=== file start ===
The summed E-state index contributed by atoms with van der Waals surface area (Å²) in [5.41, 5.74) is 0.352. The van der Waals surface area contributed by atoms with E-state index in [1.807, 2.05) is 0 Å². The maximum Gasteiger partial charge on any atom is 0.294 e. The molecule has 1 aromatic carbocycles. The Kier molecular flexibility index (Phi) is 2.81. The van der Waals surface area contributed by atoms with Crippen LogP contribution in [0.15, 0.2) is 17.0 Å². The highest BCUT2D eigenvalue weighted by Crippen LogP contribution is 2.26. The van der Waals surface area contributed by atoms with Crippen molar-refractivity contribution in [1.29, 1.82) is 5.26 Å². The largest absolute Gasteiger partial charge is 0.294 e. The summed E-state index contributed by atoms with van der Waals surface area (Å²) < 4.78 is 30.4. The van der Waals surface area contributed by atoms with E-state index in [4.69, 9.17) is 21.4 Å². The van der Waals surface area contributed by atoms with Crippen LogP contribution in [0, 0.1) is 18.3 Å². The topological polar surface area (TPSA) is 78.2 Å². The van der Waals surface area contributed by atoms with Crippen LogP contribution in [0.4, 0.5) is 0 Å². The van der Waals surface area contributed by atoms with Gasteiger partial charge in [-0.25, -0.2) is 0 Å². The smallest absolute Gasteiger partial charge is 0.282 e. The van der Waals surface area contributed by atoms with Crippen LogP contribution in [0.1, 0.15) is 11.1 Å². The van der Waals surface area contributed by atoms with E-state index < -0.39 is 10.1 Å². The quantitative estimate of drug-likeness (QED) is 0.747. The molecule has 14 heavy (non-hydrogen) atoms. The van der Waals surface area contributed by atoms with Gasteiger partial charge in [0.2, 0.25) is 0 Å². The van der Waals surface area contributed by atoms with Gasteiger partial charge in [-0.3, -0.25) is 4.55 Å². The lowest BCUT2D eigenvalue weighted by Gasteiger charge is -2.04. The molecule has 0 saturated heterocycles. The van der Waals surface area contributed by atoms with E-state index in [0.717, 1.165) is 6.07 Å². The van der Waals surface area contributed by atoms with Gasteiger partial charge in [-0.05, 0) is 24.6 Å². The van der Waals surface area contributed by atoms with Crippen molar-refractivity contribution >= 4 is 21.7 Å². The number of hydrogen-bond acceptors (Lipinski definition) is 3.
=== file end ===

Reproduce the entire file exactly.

The summed E-state index contributed by atoms with van der Waals surface area (Å²) in [5.41, 5.74) is 0.352. The van der Waals surface area contributed by atoms with E-state index in [1.807, 2.05) is 0 Å². The maximum Gasteiger partial charge on any atom is 0.294 e. The molecule has 1 aromatic carbocycles. The Kier molecular flexibility index (Phi) is 2.81. The van der Waals surface area contributed by atoms with Crippen LogP contribution in [0.15, 0.2) is 17.0 Å². The highest BCUT2D eigenvalue weighted by Crippen LogP contribution is 2.26. The van der Waals surface area contributed by atoms with Crippen molar-refractivity contribution in [1.29, 1.82) is 5.26 Å². The largest absolute Gasteiger partial charge is 0.294 e. The summed E-state index contributed by atoms with van der Waals surface area (Å²) < 4.78 is 30.4. The van der Waals surface area contributed by atoms with E-state index in [4.69, 9.17) is 21.4 Å². The van der Waals surface area contributed by atoms with Crippen LogP contribution in [0, 0.1) is 18.3 Å². The topological polar surface area (TPSA) is 78.2 Å². The van der Waals surface area contributed by atoms with Crippen LogP contribution in [0.4, 0.5) is 0 Å². The van der Waals surface area contributed by atoms with Gasteiger partial charge in [-0.25, -0.2) is 0 Å². The smallest absolute Gasteiger partial charge is 0.282 e. The van der Waals surface area contributed by atoms with Crippen LogP contribution in [0.1, 0.15) is 11.1 Å². The van der Waals surface area contributed by atoms with E-state index < -0.39 is 10.1 Å². The quantitative estimate of drug-likeness (QED) is 0.747. The molecule has 14 heavy (non-hydrogen) atoms. The van der Waals surface area contributed by atoms with Gasteiger partial charge in [0.2, 0.25) is 0 Å². The van der Waals surface area contributed by atoms with Gasteiger partial charge in [-0.3, -0.25) is 4.55 Å². The lowest BCUT2D eigenvalue weighted by Gasteiger charge is -2.04. The molecule has 0 saturated heterocycles. The van der Waals surface area contributed by atoms with E-state index in [0.717, 1.165) is 6.07 Å². The van der Waals surface area contributed by atoms with Gasteiger partial charge in [-0.05, 0) is 24.6 Å². The van der Waals surface area contributed by atoms with Crippen molar-refractivity contribution >= 4 is 21.7 Å². The number of hydrogen-bond acceptors (Lipinski definition) is 3.